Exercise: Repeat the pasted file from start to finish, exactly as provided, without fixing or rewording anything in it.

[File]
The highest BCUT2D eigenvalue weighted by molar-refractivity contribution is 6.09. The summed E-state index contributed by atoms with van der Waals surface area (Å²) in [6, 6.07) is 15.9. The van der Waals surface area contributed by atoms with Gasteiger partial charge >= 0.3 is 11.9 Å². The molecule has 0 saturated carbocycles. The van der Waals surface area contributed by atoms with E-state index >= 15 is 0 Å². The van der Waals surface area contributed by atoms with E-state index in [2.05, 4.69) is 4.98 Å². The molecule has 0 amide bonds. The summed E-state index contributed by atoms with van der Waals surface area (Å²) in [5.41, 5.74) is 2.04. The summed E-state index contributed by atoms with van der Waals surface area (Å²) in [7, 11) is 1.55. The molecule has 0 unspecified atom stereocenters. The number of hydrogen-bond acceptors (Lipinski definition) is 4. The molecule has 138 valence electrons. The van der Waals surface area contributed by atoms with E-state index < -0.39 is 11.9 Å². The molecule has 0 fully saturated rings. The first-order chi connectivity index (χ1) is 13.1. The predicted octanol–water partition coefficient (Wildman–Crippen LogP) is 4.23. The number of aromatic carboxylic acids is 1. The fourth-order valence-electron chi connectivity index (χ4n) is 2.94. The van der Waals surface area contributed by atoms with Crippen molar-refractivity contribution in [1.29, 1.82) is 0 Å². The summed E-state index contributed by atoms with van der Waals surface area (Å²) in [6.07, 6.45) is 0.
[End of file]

The highest BCUT2D eigenvalue weighted by molar-refractivity contribution is 6.09. The summed E-state index contributed by atoms with van der Waals surface area (Å²) in [6, 6.07) is 15.9. The van der Waals surface area contributed by atoms with Gasteiger partial charge >= 0.3 is 11.9 Å². The molecule has 0 saturated carbocycles. The van der Waals surface area contributed by atoms with E-state index >= 15 is 0 Å². The van der Waals surface area contributed by atoms with E-state index in [2.05, 4.69) is 4.98 Å². The molecule has 0 amide bonds. The summed E-state index contributed by atoms with van der Waals surface area (Å²) in [5.41, 5.74) is 2.04. The summed E-state index contributed by atoms with van der Waals surface area (Å²) in [7, 11) is 1.55. The molecule has 0 unspecified atom stereocenters. The number of hydrogen-bond acceptors (Lipinski definition) is 4. The molecule has 138 valence electrons. The van der Waals surface area contributed by atoms with E-state index < -0.39 is 11.9 Å². The molecule has 0 fully saturated rings. The first-order chi connectivity index (χ1) is 13.1. The predicted octanol–water partition coefficient (Wildman–Crippen LogP) is 4.23. The number of aromatic carboxylic acids is 1. The fourth-order valence-electron chi connectivity index (χ4n) is 2.94. The van der Waals surface area contributed by atoms with Crippen molar-refractivity contribution in [1.29, 1.82) is 0 Å². The summed E-state index contributed by atoms with van der Waals surface area (Å²) in [6.07, 6.45) is 0.